Sorry to pollute the mailing list with SQL Server talk, folks. I beg
forgiveness in advance.
The application is (amongst other things) a data entry system for
volunteers working on hurricane disaster recovery.
They click the "Give me something new to work on" button, and the
system needs to find the first pending item of work, assign it to
them, and redirect them to a page where they can see scanned PDF
images, etc, etc. The data is then hammered into a mainframe system
by distributed (Ruby) clients that hit a web page to find out which id
number to work next.
The original logic was:
@id = select min(id) from some_table where status_code = 'P' --(for pending)
update some_table set status_code = 'W' where id = @id
With default locking, two requests might select the same record before
the first update is issued. Because this happens inside a transaction,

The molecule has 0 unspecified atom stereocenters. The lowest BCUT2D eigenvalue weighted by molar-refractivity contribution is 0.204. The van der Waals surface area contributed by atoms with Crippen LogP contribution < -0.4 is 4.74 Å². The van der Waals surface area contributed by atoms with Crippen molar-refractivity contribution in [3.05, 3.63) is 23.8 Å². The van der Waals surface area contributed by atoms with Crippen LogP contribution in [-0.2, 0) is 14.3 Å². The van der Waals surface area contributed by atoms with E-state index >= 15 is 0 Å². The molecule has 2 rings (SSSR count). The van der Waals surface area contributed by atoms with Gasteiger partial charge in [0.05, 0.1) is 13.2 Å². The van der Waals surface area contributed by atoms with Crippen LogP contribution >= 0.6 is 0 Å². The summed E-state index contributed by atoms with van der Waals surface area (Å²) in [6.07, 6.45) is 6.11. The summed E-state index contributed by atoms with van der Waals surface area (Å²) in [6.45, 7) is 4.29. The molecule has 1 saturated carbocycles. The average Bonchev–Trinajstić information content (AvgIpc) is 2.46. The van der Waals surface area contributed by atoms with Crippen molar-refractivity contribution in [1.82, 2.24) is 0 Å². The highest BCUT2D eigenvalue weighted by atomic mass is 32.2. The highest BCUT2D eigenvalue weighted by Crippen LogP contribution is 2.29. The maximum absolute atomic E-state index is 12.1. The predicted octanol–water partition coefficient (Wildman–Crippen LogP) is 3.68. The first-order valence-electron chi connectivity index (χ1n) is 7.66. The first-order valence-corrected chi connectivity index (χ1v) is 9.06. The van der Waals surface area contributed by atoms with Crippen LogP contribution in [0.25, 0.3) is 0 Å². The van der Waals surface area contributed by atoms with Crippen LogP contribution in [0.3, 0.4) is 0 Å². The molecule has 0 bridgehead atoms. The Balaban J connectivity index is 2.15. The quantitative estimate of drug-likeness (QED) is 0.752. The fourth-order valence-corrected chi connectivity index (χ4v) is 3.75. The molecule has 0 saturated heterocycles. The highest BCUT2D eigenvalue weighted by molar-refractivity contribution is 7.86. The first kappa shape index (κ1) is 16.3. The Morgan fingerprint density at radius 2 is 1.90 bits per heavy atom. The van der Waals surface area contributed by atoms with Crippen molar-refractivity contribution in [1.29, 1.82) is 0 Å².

the other transactions don't 'see' this pending change until they
themselves have committed.
READPAST, ROWLOCK, and XLOCK are the usual suggestions for this kind of thing.
However, a careful study of the SQL Server docs shows that XLOCK and
ROWLOCK are not compatible. Only pages and tables can be locked with
XLOCK. That would be OK, except the READPAST only works with row
locks, not with anything larger. Heh.
Because this system is live 24/7 right now, we can't make drastic
changes. However, it seems like (READPAST, UPDLOCK) on the select
statement, and then checking to see how many rows were updated in the
update statement has fixed it. If no rows were updated (due to the
lock), then we just restart the transaction. That seems incredibly
ugly to me, but luckily this system is going away soon.
That being said, I'm definitely not a SQL Server expert (I prefer
Oracle and Postgres), so if you can recommend a better solution, I'd
be in your debt.
On 11/8/05, Sean O'Halpin <email@example.com> wrote:
On 11/9/05, Sean O'Halpin <firstname.lastname@example.org> wrote:
> On 11/9/05, Wilson Bilkovich <email@example.com> wrote:
> > Unfortunately, this is a SQL Server application being used as a 'work
> > queue', and SQL Server 2000 does not allow exclusive locks on rows.
Look up ROWLOCK in SQL Books Online. You might also want the READPAST
locking hint to skip locked rows held by other processes.